Chisholm is a retired Utah State University professor and a poet, novelist, and essayist whose work has appeared in numerous journals. He is also a displaced Canadian, now living in upstate New York, who journeyed solo on foot along the Mormon Trail in 1985-from the Missouri River to Salt Lake City-retracing the 1000-mile trek of 19th-century Mormon pioneers. The purpose of his trip was to play off the Mormon search for the dream of "community" against the modern search for the American dream of "individuality." In this insightful and amusing account of his odyssey, he shares his experiences, describing the people he encountered along the way and the stories they told, and offers his thoughts on the differing manners of Americans, Canadians, and Mormons of any nationality. A former Mormon himself, Chisholm intersperses bits of Mormon history throughout the text and critically discusses some aspects of the religion. His prose is humorous and filled with sparkling phrases. For all travel collections.-George M. Jenks, Bucknell Univ., Lewisburg, PA Copyright 2003 Reed Business Information.
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Product Details

  • ISBN-13: 9780803224315
  • Publisher: University of Nebraska Press
  • Publication date: 5/1/2009
  • Series: Outdoor Lives Series
  • Edition description: New Edition
  • Pages: 424
  • Product dimensions: 6.00 (w) x 8.90 (h) x 2.80 (d)

Meet the Author

Clive Scott Chisholm (1936–2007) was an associate professor and former head of the Department of Communication at Utah State University. His poetry, fiction, and essays have appeared in numerous journals. William Kittredge is the award-winning author of several books, including A Hole in the Sky: A Memoir, and most recently, The Next Rodeo: New and Selected Essays.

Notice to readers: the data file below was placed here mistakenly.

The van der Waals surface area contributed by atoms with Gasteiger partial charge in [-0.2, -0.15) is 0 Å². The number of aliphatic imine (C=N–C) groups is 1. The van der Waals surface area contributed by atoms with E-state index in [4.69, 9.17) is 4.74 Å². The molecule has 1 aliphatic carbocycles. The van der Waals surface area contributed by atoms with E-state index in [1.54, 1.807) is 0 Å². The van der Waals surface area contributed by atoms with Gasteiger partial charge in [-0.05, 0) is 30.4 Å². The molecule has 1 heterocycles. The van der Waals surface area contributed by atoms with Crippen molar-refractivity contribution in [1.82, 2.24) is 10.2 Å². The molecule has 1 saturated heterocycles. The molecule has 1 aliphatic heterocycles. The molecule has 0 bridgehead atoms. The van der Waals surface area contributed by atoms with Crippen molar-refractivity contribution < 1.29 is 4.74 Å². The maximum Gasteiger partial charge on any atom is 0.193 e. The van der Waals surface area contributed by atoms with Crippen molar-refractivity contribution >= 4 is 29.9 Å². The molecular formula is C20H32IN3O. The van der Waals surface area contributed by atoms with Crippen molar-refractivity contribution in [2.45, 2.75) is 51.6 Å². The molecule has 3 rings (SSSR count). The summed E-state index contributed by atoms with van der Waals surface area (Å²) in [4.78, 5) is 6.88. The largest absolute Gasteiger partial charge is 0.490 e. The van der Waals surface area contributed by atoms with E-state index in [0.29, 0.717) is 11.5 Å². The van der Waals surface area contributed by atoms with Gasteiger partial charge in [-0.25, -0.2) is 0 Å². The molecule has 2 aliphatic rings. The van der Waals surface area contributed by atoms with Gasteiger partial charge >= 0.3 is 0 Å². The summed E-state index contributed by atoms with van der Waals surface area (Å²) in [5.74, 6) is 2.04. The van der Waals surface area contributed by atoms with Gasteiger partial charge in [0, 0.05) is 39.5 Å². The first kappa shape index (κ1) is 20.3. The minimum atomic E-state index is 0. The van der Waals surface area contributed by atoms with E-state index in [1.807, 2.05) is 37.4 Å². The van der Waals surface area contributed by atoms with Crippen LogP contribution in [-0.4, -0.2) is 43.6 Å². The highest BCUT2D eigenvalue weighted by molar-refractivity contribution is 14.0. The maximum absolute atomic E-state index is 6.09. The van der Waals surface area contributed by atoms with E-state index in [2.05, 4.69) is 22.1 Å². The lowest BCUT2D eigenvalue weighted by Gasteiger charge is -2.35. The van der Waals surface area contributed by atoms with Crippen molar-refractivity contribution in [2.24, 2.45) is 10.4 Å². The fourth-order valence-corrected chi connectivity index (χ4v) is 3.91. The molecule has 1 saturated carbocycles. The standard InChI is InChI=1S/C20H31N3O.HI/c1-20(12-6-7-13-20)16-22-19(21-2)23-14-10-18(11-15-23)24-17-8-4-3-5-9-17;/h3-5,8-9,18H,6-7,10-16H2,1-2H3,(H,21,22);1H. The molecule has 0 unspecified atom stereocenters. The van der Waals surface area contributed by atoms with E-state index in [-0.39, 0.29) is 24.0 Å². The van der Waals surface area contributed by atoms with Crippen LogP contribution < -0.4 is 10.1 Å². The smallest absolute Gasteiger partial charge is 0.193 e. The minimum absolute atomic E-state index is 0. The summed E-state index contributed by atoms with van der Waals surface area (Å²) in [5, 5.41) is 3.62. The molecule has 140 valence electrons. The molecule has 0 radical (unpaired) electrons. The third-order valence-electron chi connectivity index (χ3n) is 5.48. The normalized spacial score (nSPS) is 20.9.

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Sort by: Showing 1 Customer Reviews
  • Anonymous

    Posted June 13, 2003

    History The Way It Oughta Be

    You can't judge a book by its cover or, in the case 'Following the Wrong God Home', by its advertising blurbs on the dust jacket. An acquaintance who works at a local bookstore fairly frothed at the mouth while singing the praises of this book, and she had only finished half of it (the first half). As her tastes agree with my own generally and as Mormon history happens to be my bag, I bought it and started to read. After the first chapter, I put it down and scratched my head. Somehow the reading wasn't going as planned. I've read hundreds of volumes on as many aspects of Mormonism as I can think of, but something wasn't clicking with me. I didn't want to admit to my bookstore acquaintance that I didn't 'get it'. So in an act of preemptive bravado, I plunged back into its pages, determined not to be outunderstood by the bookstore lady. As chapters rolled by, I grew more accustomed to Scott Chisholm's meter. Although I'm sure his method may be shoehorned into 'the seven holy principles of good prose' and thereby explained, this book does not have the feel of such an effort. Rather, the structure and tenor of the tale mirror the rhythms of the difficulty of those first Mormon pioneers. Instead of simply describing the experience, he paints it as a work or art. Like the Russian masters, the most poignant observations of life are made by those who have experienced the worst of it. Suffering has no value without the introspection that follows and Scott Chisholm guides us through that experience. Spoiler: the Mormons do make it to Utah.